=SHOW NOTES=

09:05 Stranger Danger
Are schools putting too much focus on "stranger danger" when the evidence shows children are most at risk from people they know.? Roland Hermans is a police adviser to schools. He says the focus on "stranger danger" can lead to a false sense of security both for children and parents. Liz Millar is Principal Ngaio School, where they have had a couple of suspicious incidents of this nature recently.
09:20 Councils urged to crack down on illegal rubbish dumping
The charitable trust Keep New Zealand Beautiful says illegal dumping of household rubbish is a becoming a problem, and councils around the country need to do more. The organisation says there are no effective deterrents for people who dump disused furniture and the like on footpaths. Lynn Freeman speaks to KNZB's General Manager Heather Saunderson and Alexandra Davids is the Chairperson of Keep Christchurch Beautiful.

09:30 From floral facelift to food forest
[gallery:2331]
The Northland township of Maungaturoto has had a floral makeover and now the community is pulling together to plant fruit trees to yield food for the local community. Diana Moore and her husband Richard have masterminded the sprucing up of the town, and with help from volunteers they will plant an orchard of fruit trees this weekend at the Maungaturoto Country Club.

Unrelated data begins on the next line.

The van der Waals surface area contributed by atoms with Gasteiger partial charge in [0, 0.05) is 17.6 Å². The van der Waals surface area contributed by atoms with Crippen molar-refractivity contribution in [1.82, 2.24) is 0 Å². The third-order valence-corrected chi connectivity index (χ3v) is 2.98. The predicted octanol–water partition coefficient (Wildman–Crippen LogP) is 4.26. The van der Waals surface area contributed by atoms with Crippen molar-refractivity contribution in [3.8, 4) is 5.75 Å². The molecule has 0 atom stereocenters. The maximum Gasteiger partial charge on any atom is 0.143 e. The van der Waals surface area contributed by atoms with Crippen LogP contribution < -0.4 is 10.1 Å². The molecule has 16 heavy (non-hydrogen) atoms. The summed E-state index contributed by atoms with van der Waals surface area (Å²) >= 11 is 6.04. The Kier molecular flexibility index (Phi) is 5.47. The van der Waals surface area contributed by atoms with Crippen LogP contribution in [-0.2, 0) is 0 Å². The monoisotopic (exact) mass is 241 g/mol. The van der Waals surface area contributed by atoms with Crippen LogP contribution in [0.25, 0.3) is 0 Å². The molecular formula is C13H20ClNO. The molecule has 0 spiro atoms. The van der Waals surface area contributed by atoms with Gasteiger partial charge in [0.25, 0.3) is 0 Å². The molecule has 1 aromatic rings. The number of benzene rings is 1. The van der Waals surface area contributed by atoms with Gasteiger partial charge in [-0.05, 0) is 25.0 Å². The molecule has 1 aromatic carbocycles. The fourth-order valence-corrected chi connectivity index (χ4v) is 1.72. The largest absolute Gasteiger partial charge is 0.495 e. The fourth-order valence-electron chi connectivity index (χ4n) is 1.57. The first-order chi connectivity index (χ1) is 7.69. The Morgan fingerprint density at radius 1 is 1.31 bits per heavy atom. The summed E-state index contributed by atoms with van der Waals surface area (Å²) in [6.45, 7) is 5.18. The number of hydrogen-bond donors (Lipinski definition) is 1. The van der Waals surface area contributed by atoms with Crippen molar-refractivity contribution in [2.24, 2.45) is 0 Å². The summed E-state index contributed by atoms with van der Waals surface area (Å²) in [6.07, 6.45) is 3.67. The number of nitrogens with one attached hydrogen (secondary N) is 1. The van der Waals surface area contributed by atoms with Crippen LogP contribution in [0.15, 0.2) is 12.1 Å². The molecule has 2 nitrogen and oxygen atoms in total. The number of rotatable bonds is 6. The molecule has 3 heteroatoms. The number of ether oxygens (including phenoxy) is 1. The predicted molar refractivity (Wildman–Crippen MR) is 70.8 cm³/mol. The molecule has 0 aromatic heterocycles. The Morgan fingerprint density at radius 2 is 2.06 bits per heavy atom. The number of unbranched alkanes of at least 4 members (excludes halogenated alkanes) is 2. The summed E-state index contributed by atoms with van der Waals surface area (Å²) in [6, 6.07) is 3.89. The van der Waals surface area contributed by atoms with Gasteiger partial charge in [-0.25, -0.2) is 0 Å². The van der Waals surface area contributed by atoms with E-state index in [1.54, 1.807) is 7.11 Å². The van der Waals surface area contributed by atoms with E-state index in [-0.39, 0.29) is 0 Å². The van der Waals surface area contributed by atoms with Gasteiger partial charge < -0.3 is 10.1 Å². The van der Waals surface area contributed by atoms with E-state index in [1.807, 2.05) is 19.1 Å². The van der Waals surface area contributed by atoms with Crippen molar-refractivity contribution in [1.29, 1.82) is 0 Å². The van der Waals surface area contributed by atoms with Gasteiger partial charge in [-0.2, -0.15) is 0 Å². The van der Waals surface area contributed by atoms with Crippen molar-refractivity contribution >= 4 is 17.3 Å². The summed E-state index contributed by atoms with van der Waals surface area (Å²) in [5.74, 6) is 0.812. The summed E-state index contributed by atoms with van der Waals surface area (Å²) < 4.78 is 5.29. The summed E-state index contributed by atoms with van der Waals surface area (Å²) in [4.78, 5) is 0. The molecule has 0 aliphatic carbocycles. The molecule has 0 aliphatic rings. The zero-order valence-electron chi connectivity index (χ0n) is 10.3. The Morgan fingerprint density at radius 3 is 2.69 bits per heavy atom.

09:45 US Correspondent
Steve Almond from the US with the apparent implosion of the Trump campaign, which has been in a free-fall for the past ten days, and the Zika has shown up in Florida.
10:05 Mike Durant: Black Hawk Down
[image:76867:half]
Nine to Noon speaks to Mike Durant, a former US army helicopter pilot, shot down over Mogadishu during the United States' disastrous, and short-lived intervention in Somalia in 1993. The mission was called "Restore Hope" but the US quickly found itself battling local Somali warlords. Mike Durant's Black Hawk helicopter was hit by a rocket-propelled grenade, all his crew died in the subsequent fire-fight, along with two others. He was held hostage for 11 days before returning to the United States to a clamour of interest from the media. Mike Durant now lives in Alabama where he runs a company specializing in aviation training and hiring many veterans. He's the subject of a National Geographic documentary to screen here later this month.

10:35 Book review - The Essex Serpent by Sarah Perry